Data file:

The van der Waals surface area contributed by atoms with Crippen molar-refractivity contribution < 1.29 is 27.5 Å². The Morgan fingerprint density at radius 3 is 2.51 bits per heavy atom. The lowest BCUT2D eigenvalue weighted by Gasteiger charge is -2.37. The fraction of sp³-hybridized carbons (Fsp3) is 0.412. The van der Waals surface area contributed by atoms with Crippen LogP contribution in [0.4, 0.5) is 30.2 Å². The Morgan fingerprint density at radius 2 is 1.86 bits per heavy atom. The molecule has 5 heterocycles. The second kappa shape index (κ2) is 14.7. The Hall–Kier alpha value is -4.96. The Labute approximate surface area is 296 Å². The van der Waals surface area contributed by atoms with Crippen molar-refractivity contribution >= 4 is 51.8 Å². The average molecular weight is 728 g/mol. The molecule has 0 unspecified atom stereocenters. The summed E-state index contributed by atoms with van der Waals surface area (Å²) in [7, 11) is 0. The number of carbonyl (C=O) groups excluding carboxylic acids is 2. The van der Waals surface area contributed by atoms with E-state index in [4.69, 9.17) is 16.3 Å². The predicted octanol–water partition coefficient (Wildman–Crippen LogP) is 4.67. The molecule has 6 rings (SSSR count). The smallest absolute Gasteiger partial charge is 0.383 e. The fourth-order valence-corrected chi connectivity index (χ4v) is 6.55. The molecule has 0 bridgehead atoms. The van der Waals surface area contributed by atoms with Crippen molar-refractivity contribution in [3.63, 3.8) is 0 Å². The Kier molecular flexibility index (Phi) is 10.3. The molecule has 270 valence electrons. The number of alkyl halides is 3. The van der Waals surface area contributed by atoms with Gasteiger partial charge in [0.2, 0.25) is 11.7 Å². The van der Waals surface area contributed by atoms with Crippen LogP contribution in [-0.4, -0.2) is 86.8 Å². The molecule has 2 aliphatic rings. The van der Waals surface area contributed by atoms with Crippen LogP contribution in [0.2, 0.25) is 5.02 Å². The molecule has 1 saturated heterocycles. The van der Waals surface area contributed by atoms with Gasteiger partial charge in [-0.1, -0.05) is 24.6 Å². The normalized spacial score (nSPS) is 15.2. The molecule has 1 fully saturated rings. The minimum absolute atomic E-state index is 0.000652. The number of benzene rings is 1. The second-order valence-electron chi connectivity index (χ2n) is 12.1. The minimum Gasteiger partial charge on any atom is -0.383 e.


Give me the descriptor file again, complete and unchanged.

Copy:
The van der Waals surface area contributed by atoms with Crippen molar-refractivity contribution < 1.29 is 27.5 Å². The Morgan fingerprint density at radius 3 is 2.51 bits per heavy atom. The lowest BCUT2D eigenvalue weighted by Gasteiger charge is -2.37. The fraction of sp³-hybridized carbons (Fsp3) is 0.412. The van der Waals surface area contributed by atoms with Crippen LogP contribution in [0.4, 0.5) is 30.2 Å². The Morgan fingerprint density at radius 2 is 1.86 bits per heavy atom. The molecule has 5 heterocycles. The second kappa shape index (κ2) is 14.7. The Hall–Kier alpha value is -4.96. The Labute approximate surface area is 296 Å². The van der Waals surface area contributed by atoms with Crippen molar-refractivity contribution >= 4 is 51.8 Å². The average molecular weight is 728 g/mol. The molecule has 0 unspecified atom stereocenters. The summed E-state index contributed by atoms with van der Waals surface area (Å²) in [7, 11) is 0. The number of carbonyl (C=O) groups excluding carboxylic acids is 2. The van der Waals surface area contributed by atoms with E-state index in [4.69, 9.17) is 16.3 Å². The predicted octanol–water partition coefficient (Wildman–Crippen LogP) is 4.67. The molecule has 6 rings (SSSR count). The smallest absolute Gasteiger partial charge is 0.383 e. The fourth-order valence-corrected chi connectivity index (χ4v) is 6.55. The molecule has 0 bridgehead atoms. The van der Waals surface area contributed by atoms with Crippen molar-refractivity contribution in [3.63, 3.8) is 0 Å². The Kier molecular flexibility index (Phi) is 10.3. The molecule has 270 valence electrons. The number of alkyl halides is 3. The van der Waals surface area contributed by atoms with Gasteiger partial charge in [0.2, 0.25) is 11.7 Å². The van der Waals surface area contributed by atoms with Crippen LogP contribution in [-0.4, -0.2) is 86.8 Å². The molecule has 2 aliphatic rings. The van der Waals surface area contributed by atoms with Crippen LogP contribution in [0.2, 0.25) is 5.02 Å². The molecule has 1 saturated heterocycles. The van der Waals surface area contributed by atoms with Gasteiger partial charge in [-0.1, -0.05) is 24.6 Å². The normalized spacial score (nSPS) is 15.2. The molecule has 1 fully saturated rings. The minimum absolute atomic E-state index is 0.000652. The number of benzene rings is 1. The second-order valence-electron chi connectivity index (χ2n) is 12.1. The minimum Gasteiger partial charge on any atom is -0.383 e.